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Student visa crackdown will hit university income

Responding to the proposed reform of the student visa system by the Home Office, ippr is warning of serious impacts on university and college income.

Sarah Mulley, ippr Associate Director for Migration, Trade and Development, said:

'Cuts in the number of foreign students will only have a limited impact on net migration levels over the long-term because so few stay permanently. To have a serious impact, the reduction of foreign students will need to be massive and will hit university and college income at a time of funding cuts.

'Foreign students contribute a huge amount to the UK education sector and to the wider economy. It is right to clamp down on abuse of the visa system but these proposals are driven primarily by the government's objective of reducing net migration by more than half. In its efforts to meet this objective, the government risks causing significant harm to a highly successful export sector at a time when the economy is still vulnerable.

'Half of foreign degree students actually start their studies in the UK on a sub-degree level course. English language courses at UK colleges sell Britain and British business to the rest of the world.'

Notes to editors

Yesterday’s Home Office announcement is available at: Government sets out proposals for major reform of the student visa system

International students are the group of migrants least likely to settle here. The Home Office’s own report The Migrant Journey (published 6 September) shows that in 2004, of the 186,500 students granted visas, only 5,568 later gained settlement rights. This is just 3 per cent. The vast majority of entrants gaining settlement rights (84 per cent) came to the UK on family and work visas.

  • £2.5 billion is estimated to be earned by universities from foreign students’ fees alone.
  • For the majority of universities these fees represent between 10 and 30 per cent of total income.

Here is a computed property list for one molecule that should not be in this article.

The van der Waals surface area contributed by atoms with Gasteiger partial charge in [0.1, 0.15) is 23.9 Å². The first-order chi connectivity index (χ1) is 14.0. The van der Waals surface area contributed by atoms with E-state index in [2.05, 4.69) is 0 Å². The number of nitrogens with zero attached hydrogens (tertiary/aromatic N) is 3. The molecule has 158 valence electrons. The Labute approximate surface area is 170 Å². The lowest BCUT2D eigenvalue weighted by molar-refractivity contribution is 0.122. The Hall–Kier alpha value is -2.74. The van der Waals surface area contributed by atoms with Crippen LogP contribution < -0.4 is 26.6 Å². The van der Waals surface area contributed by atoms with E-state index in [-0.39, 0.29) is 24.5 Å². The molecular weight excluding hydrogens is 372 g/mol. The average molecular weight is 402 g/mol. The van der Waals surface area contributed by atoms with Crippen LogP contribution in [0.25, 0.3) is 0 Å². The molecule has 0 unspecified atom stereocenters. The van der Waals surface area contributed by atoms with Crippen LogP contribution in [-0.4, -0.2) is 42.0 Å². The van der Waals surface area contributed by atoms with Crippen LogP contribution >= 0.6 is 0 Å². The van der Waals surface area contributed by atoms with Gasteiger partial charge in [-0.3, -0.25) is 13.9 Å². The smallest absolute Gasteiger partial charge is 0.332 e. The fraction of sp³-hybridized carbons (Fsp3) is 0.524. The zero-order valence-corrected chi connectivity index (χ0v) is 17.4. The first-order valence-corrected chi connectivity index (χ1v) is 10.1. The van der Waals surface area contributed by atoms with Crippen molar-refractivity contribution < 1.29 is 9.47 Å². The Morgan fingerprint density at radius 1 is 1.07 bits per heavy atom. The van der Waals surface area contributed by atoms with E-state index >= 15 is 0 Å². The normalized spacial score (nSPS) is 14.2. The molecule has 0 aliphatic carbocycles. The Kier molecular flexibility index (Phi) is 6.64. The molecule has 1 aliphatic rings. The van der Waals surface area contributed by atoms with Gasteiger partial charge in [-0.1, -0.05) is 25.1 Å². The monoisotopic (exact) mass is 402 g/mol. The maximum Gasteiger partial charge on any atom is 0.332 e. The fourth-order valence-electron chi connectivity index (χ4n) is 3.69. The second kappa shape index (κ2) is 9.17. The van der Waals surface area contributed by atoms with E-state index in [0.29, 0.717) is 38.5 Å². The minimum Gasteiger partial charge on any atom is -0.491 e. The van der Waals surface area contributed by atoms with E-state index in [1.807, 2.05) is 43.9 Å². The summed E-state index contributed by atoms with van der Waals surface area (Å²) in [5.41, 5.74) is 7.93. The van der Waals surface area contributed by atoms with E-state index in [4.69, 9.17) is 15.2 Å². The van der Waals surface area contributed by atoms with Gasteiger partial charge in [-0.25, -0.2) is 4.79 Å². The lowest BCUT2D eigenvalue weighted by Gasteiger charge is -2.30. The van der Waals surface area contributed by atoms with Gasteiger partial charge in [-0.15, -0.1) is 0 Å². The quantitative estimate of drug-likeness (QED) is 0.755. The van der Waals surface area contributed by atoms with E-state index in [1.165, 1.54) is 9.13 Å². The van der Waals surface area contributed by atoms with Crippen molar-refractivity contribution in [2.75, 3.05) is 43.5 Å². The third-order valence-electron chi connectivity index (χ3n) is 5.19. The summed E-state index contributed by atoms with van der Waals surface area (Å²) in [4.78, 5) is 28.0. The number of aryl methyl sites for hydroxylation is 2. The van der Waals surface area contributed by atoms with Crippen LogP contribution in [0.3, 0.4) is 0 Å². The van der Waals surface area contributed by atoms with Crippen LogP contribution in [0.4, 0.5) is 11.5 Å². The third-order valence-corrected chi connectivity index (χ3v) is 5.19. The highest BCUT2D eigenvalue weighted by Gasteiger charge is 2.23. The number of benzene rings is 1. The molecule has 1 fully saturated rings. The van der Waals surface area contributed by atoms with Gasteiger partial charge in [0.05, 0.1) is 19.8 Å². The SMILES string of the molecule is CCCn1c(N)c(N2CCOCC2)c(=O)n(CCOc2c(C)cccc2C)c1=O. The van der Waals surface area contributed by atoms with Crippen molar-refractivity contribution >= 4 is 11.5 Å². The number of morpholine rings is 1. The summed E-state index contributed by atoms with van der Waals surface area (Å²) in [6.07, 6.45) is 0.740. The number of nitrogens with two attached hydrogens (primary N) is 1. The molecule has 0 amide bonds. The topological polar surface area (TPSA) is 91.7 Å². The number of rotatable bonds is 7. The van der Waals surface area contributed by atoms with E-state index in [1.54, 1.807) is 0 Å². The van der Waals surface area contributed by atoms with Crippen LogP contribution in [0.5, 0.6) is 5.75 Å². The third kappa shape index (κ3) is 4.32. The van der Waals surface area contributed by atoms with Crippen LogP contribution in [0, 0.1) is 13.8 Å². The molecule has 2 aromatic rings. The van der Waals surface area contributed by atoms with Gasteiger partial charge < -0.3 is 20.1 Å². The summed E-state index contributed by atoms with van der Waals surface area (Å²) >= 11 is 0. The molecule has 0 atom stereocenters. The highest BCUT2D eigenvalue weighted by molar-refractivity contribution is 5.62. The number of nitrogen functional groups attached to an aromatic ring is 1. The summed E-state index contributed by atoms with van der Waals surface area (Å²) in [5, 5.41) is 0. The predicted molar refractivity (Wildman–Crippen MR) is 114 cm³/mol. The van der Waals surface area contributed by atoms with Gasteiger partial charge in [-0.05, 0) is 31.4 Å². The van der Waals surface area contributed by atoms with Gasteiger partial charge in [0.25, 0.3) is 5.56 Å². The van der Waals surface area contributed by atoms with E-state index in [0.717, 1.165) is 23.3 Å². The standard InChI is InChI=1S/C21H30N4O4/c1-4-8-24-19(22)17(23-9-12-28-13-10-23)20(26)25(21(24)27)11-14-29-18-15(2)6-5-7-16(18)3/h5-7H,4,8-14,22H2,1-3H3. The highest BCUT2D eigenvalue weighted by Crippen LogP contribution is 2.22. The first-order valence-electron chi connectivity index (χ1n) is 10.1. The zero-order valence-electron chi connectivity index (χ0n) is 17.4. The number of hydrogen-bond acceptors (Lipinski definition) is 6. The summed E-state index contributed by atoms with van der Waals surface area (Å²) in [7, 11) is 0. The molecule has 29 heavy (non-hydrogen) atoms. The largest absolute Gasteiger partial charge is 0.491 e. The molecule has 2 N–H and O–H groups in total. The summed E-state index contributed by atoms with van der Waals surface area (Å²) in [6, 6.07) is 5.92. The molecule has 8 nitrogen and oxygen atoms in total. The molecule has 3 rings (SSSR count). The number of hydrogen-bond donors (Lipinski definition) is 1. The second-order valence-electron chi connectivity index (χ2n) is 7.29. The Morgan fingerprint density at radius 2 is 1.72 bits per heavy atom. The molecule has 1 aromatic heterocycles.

• Another £2.5 billion is spent by international students on goods and services in local communities, giving a total of some £5 billion.
  • When income to private sector colleges is added, the total value of international students to the UK economy was £8.5 billion.

This is an expanding market – last year, income from international students' fees was worth more than £2.2 billion to British universities – a total of 9 per cent of the sector's income. Institutions like the London School of Economics, University College London and the University of Manchester, who all take high numbers of international students, are likely to be worst affected by any changes.

The 66,500 international students on technical courses in FE colleges in England contribute £42 million to college budgets from fees alone. 

Of the 281,000 non-EU students approved to study at educational establishments licensed by the UK Border Agency in 2009, the Home Office has estimated that 150,000 were at degree level and above, mostly at universities, while 131,000 were at sub-degree level, mostly at privately funded institutions. Around half of foreign degree students start their studies in the UK on a sub-degree level course.

Home Office research found that a fifth of students who came to the UK in 2004 were still in the UK in 2009. UK Border Agency data suggest that these were split between those who remained as students, and those granted leave to remain for work and family reasons (through marriage, for example). Only a small number of those entering in 2004 as students applied for settlement. In 2009, only just over 4000 visas (plus just under 2500 dependents’ visas) were issued through the Tier 1 Post-Study Work Route, which allows foreign students to stay in the UK in order to seek work.

Contact

Tim Finch, ippr Director of Communications: 0207 7470 6110 / 07595 920 899 / t.finch@ippr.org


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